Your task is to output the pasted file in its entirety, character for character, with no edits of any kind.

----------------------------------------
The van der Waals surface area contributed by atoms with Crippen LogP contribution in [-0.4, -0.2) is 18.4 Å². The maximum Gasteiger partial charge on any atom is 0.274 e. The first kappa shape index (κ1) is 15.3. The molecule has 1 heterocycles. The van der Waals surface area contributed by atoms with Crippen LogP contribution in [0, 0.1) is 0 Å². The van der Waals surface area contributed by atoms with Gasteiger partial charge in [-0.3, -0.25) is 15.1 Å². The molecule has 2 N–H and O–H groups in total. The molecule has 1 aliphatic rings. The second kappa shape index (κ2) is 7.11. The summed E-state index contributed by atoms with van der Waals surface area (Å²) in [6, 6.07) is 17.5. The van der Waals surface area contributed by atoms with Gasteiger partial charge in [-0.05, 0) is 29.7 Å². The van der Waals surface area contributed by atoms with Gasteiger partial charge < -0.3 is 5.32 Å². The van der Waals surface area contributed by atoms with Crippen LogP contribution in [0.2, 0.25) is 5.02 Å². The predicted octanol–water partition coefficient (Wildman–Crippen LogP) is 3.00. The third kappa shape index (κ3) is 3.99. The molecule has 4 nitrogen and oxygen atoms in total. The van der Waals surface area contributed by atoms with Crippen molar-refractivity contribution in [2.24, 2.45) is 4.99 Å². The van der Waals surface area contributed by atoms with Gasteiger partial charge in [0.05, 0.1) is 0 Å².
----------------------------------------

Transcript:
The van der Waals surface area contributed by atoms with Crippen LogP contribution in [-0.4, -0.2) is 18.4 Å². The maximum Gasteiger partial charge on any atom is 0.274 e. The first kappa shape index (κ1) is 15.3. The molecule has 1 heterocycles. The van der Waals surface area contributed by atoms with Crippen LogP contribution in [0, 0.1) is 0 Å². The van der Waals surface area contributed by atoms with Gasteiger partial charge in [-0.3, -0.25) is 15.1 Å². The molecule has 2 N–H and O–H groups in total. The molecule has 1 aliphatic rings. The second kappa shape index (κ2) is 7.11. The summed E-state index contributed by atoms with van der Waals surface area (Å²) in [6, 6.07) is 17.5. The van der Waals surface area contributed by atoms with Gasteiger partial charge in [-0.05, 0) is 29.7 Å². The van der Waals surface area contributed by atoms with Gasteiger partial charge < -0.3 is 5.32 Å². The van der Waals surface area contributed by atoms with Crippen LogP contribution in [0.2, 0.25) is 5.02 Å². The predicted octanol–water partition coefficient (Wildman–Crippen LogP) is 3.00. The third kappa shape index (κ3) is 3.99. The molecule has 4 nitrogen and oxygen atoms in total. The van der Waals surface area contributed by atoms with Crippen molar-refractivity contribution in [2.24, 2.45) is 4.99 Å². The van der Waals surface area contributed by atoms with Gasteiger partial charge in [0.05, 0.1) is 0 Å².